Confiscation under Part 2 of the Proceeds of Crime Act 2002

Current project status

  • Initiation: Could include discussing scope and terms of reference with lead Government Department
  • Pre-consultation: Could include approaching interest groups and specialists, producing scoping and issues papers, finalising terms of project
  • Consultation: Likely to include consultation events and paper, making provisional proposals for comment
  • Policy development: Will include analysis of consultation responses. Could include further issues papers and consultation on draft Bill
  • Reported: Usually recommendations for law reform but can be advice to government, scoping report or other recommendations

A reformed confiscation regime will aim to improve the process by which confiscation orders are made; ensure fairness of the confiscation regime; and optimise the enforcement of confiscation orders so they are more effective at depriving a defendant of their benefit from criminal conduct.

Download the Consultation Paper

Download the Executive Summary of the Consultation Paper

To attend a consultation event, see the section on consultation events, below.

The problem

The “confiscation order” is an order made personally against a defendant to pay a sum of money equivalent to some or all of their benefit from crime, depending on the assets available to the defendant. The defendant is not obliged to realise any particular asset to satisfy the order, as long as the sum of money is paid.

A confiscation debt running into the billions of pounds has led to a perception that the current confiscation regime is ineffective. As at 31 March 2019, the value of outstanding confiscation orders was £2,065,303,000.

The perceived complexity of the legislation has also motivated a desire for change. A guide produced for judges on confiscation describes the proliferation of appellate judgments over an eleven-year period.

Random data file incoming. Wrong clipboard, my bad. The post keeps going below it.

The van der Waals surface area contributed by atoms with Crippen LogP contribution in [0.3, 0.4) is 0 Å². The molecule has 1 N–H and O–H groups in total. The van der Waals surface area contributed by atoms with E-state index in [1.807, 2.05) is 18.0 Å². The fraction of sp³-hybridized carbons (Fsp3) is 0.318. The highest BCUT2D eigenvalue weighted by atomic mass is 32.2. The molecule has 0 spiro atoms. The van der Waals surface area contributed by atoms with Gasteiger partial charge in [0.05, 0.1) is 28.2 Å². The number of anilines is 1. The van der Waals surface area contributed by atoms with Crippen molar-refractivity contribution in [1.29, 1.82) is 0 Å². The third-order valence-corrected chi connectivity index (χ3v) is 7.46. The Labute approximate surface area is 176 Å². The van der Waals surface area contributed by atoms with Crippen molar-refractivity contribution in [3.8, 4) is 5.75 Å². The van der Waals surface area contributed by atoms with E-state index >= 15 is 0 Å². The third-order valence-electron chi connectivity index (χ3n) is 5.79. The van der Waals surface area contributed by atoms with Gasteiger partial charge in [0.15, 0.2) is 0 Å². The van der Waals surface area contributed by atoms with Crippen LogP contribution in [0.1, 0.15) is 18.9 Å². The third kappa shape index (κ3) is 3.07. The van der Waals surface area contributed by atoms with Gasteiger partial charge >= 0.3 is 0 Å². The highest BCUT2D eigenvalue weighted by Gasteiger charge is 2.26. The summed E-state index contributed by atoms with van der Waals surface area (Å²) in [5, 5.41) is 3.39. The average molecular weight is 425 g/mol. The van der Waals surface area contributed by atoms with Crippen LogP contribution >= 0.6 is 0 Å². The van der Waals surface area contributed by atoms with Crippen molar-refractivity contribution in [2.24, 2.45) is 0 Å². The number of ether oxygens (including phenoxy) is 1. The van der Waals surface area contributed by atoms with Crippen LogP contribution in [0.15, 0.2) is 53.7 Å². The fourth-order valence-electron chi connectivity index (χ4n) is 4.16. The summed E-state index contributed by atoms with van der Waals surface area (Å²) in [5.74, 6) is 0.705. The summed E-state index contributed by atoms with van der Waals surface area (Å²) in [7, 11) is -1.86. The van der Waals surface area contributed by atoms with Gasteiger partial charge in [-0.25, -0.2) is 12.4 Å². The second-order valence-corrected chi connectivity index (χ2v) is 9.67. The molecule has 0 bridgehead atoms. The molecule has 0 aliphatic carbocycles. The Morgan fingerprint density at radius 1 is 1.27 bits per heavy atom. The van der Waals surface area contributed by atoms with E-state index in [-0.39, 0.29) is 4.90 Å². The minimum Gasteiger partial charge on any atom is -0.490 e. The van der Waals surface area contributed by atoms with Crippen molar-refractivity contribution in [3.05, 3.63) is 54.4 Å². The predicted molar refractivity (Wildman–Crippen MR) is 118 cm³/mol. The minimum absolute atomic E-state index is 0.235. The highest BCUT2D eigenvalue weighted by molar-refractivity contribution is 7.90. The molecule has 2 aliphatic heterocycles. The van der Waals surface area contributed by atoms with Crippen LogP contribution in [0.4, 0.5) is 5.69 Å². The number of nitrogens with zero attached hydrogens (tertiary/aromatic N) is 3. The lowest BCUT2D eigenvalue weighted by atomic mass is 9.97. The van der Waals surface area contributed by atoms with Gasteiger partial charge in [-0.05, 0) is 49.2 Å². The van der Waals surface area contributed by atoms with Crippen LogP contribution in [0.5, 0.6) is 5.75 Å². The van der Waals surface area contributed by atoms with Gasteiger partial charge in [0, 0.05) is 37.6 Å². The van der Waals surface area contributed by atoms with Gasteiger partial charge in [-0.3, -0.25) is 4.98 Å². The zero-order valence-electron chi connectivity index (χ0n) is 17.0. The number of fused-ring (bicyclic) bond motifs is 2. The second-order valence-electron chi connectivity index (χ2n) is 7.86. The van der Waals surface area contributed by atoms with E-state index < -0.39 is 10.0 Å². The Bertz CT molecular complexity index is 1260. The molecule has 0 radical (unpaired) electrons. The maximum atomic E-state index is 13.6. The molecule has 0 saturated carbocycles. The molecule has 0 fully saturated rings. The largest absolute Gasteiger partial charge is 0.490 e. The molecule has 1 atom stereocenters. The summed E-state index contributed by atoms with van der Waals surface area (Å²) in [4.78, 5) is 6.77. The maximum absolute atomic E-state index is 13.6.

Our Consultation Paper considers how the existing statutory framework could be improved with the following objectives in mind:

  1. to improve the process by which confiscation orders are made;
  2. to ensure the fairness of the confiscation regime; and
  3. to optimise the enforcement of confiscation orders.

The consultation

In our consultation paper, launched on 17 September 2020, we have suggested reforms to encourage the effective use of powers to prevent assets from being dissipated before a confiscation order is made, to ensure that when confiscation orders are made they realistically reflect what a defendant gained from crime, and to improve the enforcement of confiscation orders.

Our proposals include changes that would include:

  • Introducing new, clear processes and frameworks set out in legislation, procedure rules and in guidance as to how to courts should approach confiscation. For example:
    • Setting out express statutory objectives of the confiscation regime of: depriving a criminal of their proceeds of crime; deterring and disrupting crime; and compensating victims (where such compensation is to be paid from confiscated funds).
    • Removing “punishment” from the objectives of confiscation, so that punitive sentencing and restorative confiscation are clear and distinct parts of the criminal justice process.
    • Clarifying that sentencing should take place prior to confiscation proceedings being resolved unless the court otherwise directs.
    • Making the process more efficient by establishing standard timetables for confiscation and introducing a six-month maximum period between sentencing a defendant and a confiscation order coming into effect.
  • Giving the Crown Court the discretion to impose contingent orders at the time of making the confiscation order. If a defendant then fails to pay the confiscation order, the contingent order would allow assets to be claimed in a timely way, permitting the efficient recovery of the proceeds of crime.
  • Giving the court discretion to impose financial penalties and forfeiture orders prior to confiscation proceedings being resolved. This will enable compensation to be awarded far earlier in the process than at present, benefitting victims.
  • For defendants who are sent to prison for failing to pay their confiscation order, we propose that when automatically released half way through their sentence, they should be released on licence – rather than unconditionally – so they could be returned to prison for continued refusal to pay their confiscation order.
    • This would improve the enforcement of confiscation orders.
    • In the current system, defendants are unconditionally released half way through their sentence. They are still liable to pay the confiscation order, however enforcement of the order tends to be difficult.